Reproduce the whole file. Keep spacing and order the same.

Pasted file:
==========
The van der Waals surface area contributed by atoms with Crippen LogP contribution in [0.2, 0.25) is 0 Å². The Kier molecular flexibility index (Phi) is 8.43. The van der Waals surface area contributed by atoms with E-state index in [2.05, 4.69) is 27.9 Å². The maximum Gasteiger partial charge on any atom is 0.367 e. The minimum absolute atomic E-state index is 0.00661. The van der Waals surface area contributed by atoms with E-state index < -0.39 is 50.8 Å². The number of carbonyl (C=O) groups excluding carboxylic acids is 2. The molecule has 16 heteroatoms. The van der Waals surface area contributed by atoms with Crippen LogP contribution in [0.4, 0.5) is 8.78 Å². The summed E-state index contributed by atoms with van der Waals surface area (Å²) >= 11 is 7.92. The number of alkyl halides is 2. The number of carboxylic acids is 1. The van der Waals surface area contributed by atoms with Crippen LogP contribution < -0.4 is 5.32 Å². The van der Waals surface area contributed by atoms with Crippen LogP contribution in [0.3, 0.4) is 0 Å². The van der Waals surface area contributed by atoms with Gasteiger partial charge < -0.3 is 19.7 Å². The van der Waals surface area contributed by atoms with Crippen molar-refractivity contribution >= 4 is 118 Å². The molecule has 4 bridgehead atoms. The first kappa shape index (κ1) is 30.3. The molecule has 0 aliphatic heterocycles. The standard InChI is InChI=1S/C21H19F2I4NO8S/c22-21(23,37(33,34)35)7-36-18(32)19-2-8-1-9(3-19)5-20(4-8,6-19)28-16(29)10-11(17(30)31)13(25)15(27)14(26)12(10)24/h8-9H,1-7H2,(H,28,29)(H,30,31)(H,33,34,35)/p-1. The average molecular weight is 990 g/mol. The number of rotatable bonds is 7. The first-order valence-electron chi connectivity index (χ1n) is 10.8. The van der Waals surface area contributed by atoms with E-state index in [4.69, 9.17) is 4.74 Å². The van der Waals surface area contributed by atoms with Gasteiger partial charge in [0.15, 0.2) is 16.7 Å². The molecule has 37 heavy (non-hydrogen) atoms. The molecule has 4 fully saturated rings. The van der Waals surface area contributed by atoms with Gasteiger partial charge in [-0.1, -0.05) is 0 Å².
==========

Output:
The van der Waals surface area contributed by atoms with Crippen LogP contribution in [0.2, 0.25) is 0 Å². The Kier molecular flexibility index (Phi) is 8.43. The van der Waals surface area contributed by atoms with E-state index in [2.05, 4.69) is 27.9 Å². The maximum Gasteiger partial charge on any atom is 0.367 e. The minimum absolute atomic E-state index is 0.00661. The van der Waals surface area contributed by atoms with E-state index < -0.39 is 50.8 Å². The number of carbonyl (C=O) groups excluding carboxylic acids is 2. The molecule has 16 heteroatoms. The van der Waals surface area contributed by atoms with Crippen LogP contribution in [0.4, 0.5) is 8.78 Å². The summed E-state index contributed by atoms with van der Waals surface area (Å²) >= 11 is 7.92. The number of alkyl halides is 2. The number of carboxylic acids is 1. The van der Waals surface area contributed by atoms with Crippen LogP contribution < -0.4 is 5.32 Å². The van der Waals surface area contributed by atoms with Crippen LogP contribution in [0.3, 0.4) is 0 Å². The van der Waals surface area contributed by atoms with Gasteiger partial charge < -0.3 is 19.7 Å². The van der Waals surface area contributed by atoms with Crippen molar-refractivity contribution >= 4 is 118 Å². The molecule has 4 bridgehead atoms. The first kappa shape index (κ1) is 30.3. The molecule has 0 aliphatic heterocycles. The standard InChI is InChI=1S/C21H19F2I4NO8S/c22-21(23,37(33,34)35)7-36-18(32)19-2-8-1-9(3-19)5-20(4-8,6-19)28-16(29)10-11(17(30)31)13(25)15(27)14(26)12(10)24/h8-9H,1-7H2,(H,28,29)(H,30,31)(H,33,34,35)/p-1. The average molecular weight is 990 g/mol. The number of rotatable bonds is 7. The first-order valence-electron chi connectivity index (χ1n) is 10.8. The van der Waals surface area contributed by atoms with E-state index in [4.69, 9.17) is 4.74 Å². The van der Waals surface area contributed by atoms with Gasteiger partial charge in [0.15, 0.2) is 16.7 Å². The molecule has 37 heavy (non-hydrogen) atoms. The molecule has 4 fully saturated rings. The van der Waals surface area contributed by atoms with Gasteiger partial charge in [-0.1, -0.05) is 0 Å².